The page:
- Liberals formed the largest group among respondents, at 38.7%, with libertarians coming in second at 16.2% and anarchists third at 14.7%.
[see Respondents Political Orientation]
- When asked which candidate of all potential presidential candidates in either the Democratic or the Republican party was their preferred candidate, Barack Obama led for the Democrats with 29.4%, while Ron Paul led for the Republicans with 22.1%. A larger percentage of respondents preferred no Republican candidate (57.4%) to no Democratic candidate (29.4%)
- Given that John McCain became the GOP presidential nominee early in the primaries while the Democrats held a long primary race between Barack Obama and Hillary Clinton, the next series of questions involved hypothetical match-ups between McCain and Obama, Clinton and McCain, and Obama and Clinton. Results overwhelmingly favoured the Democratic candidates, with 64.7% preferring Clinton to McCain, and 75% preferring Obama to McCain.
So what about the big issues? Respondents were evenly divided in the class
of issues most important to them domestic, international, economic, and social. Results were more dramatic with other questions:
- At 94.1%, respondents were overwhelmingly in favour of allowing gays to marry. And when it came to the Iraq war, 83.8% disapproved of President Bushs handling of the war and 76.5% believed the war to be unjustified.
- Results were more nuanced with healthcare a 51.5% majority supported a blend of government and private-sector management, with 30.9% preferring a government-only solution.
- Similarly, respondents preferred gun control to no gun control by 39.7% to 33.8%.
- Less split were respondents views on abortions: 75% believed abortion should be legal, although a significant portion qualified their response by supporting restrictions on procedures like partial dilation and
With such strong results in favour of gay marriage and legal abortion, and a clear preference for Democrats over Republicans (even among self-described anarchists), the results support the view expressed in Wikipedia that goths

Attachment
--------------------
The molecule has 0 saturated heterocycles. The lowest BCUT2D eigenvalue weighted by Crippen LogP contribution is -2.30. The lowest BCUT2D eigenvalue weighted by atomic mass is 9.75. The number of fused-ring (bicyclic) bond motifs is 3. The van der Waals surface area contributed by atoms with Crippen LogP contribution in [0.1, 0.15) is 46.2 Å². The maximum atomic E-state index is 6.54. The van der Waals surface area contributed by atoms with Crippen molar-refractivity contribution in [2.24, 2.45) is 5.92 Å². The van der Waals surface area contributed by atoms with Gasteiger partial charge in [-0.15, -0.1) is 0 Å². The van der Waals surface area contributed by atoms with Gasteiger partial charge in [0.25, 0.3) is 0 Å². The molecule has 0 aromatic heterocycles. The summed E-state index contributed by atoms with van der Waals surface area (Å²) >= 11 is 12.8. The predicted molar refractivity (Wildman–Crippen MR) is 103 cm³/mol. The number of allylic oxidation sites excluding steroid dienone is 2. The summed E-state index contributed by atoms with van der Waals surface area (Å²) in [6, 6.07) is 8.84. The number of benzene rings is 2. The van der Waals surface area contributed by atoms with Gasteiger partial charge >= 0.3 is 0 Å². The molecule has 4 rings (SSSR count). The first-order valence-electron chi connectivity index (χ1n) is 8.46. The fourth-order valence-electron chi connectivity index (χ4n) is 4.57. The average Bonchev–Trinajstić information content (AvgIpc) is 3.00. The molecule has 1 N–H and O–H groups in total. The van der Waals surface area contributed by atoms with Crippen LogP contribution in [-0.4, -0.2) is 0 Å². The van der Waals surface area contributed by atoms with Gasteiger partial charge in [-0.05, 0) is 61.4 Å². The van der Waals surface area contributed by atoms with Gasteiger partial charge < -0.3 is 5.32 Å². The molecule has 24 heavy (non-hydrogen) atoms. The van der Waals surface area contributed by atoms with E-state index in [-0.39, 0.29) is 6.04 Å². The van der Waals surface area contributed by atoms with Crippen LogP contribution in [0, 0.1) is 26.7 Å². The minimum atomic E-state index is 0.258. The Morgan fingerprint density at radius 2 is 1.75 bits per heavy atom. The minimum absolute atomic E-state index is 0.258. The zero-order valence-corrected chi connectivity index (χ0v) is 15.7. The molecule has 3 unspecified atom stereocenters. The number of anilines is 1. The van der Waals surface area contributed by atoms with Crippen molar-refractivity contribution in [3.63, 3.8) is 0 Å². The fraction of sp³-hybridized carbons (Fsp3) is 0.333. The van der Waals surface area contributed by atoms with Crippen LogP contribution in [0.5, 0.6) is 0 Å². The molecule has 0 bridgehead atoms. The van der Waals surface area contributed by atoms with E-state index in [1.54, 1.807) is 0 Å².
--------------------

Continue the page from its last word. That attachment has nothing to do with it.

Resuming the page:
are politically and socially liberal. Overwhelming numbers also mitigate, to some extent, concerns that the sample may be unrepresentative of goths in general.
There are, however, some interesting results that dont quite fall into place, namely, the 51.5% majority who essentially support the health care system as it is both private and public. Admittedly, the choices offered
were restricted to mainstream discussions on healthcare. But with the number of self-described libertarians and anarchists, results for private-sector solutions (7.4%) or unsure (10.3%) could have reasonably been expected to be larger. Similarly, that the numbers for gun control opposed and in favour are so close suggest that goths may generally be liberal, but they are not necessarily consistently liberal. Another interesting result is how among those stating a preference for one particular Democratic candidate, dark horses like Kucinich didnt have a strong showing (13.2%), while among preferred Republican candidates, Ron Paul was the most preferred (22%).
So what can we say about goths and politics? Is being goth indicative of a particular kind of politics? The tentative answer actually may be yes. Insofar as goth is open-minded, lifestyle oriented, and focused on individual expression social qualities, in essence goths are liberal as demonstrated by overwhelming support of gay marriage and legal abortion. But on issues that are independent of these social qualities, like health care
and gun control, goths tend to be inline with the general population.
This is just scratching the surface, however. The next step is to develop a more precise survey that will examine in greater detail how politics intersect with goth culture both in principle and in terms of civic action/political activism. But at least now we now have a baseline to work with.
For more thorough discussion of the results, I invite you to read my blog
where Ill break down the results into the details in upcoming posts.